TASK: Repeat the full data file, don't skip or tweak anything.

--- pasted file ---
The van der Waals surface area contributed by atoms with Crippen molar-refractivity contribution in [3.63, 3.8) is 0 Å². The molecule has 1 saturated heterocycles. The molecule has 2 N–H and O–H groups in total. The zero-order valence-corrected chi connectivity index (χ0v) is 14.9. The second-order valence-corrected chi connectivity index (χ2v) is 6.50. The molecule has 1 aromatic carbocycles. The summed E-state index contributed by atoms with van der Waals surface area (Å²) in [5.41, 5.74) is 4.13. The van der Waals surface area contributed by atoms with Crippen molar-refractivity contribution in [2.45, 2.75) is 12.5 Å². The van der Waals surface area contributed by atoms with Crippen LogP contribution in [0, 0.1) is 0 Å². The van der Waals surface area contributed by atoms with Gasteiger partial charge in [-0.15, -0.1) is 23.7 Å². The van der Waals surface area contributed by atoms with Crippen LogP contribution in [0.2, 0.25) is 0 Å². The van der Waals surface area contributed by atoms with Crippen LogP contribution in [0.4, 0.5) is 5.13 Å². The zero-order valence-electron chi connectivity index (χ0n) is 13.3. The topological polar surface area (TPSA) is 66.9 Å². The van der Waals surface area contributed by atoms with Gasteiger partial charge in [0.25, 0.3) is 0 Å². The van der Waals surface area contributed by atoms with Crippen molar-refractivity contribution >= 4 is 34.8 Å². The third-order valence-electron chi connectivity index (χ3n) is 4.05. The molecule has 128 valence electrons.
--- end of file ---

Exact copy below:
The van der Waals surface area contributed by atoms with Crippen molar-refractivity contribution in [3.63, 3.8) is 0 Å². The molecule has 1 saturated heterocycles. The molecule has 2 N–H and O–H groups in total. The zero-order valence-corrected chi connectivity index (χ0v) is 14.9. The second-order valence-corrected chi connectivity index (χ2v) is 6.50. The molecule has 1 aromatic carbocycles. The summed E-state index contributed by atoms with van der Waals surface area (Å²) in [5.41, 5.74) is 4.13. The van der Waals surface area contributed by atoms with Crippen molar-refractivity contribution in [2.45, 2.75) is 12.5 Å². The van der Waals surface area contributed by atoms with Crippen LogP contribution in [0, 0.1) is 0 Å². The van der Waals surface area contributed by atoms with Gasteiger partial charge in [-0.15, -0.1) is 23.7 Å². The van der Waals surface area contributed by atoms with Crippen LogP contribution in [0.2, 0.25) is 0 Å². The van der Waals surface area contributed by atoms with Crippen LogP contribution in [0.4, 0.5) is 5.13 Å². The zero-order valence-electron chi connectivity index (χ0n) is 13.3. The topological polar surface area (TPSA) is 66.9 Å². The van der Waals surface area contributed by atoms with Gasteiger partial charge in [0.25, 0.3) is 0 Å². The van der Waals surface area contributed by atoms with Crippen molar-refractivity contribution >= 4 is 34.8 Å². The third-order valence-electron chi connectivity index (χ3n) is 4.05. The molecule has 128 valence electrons.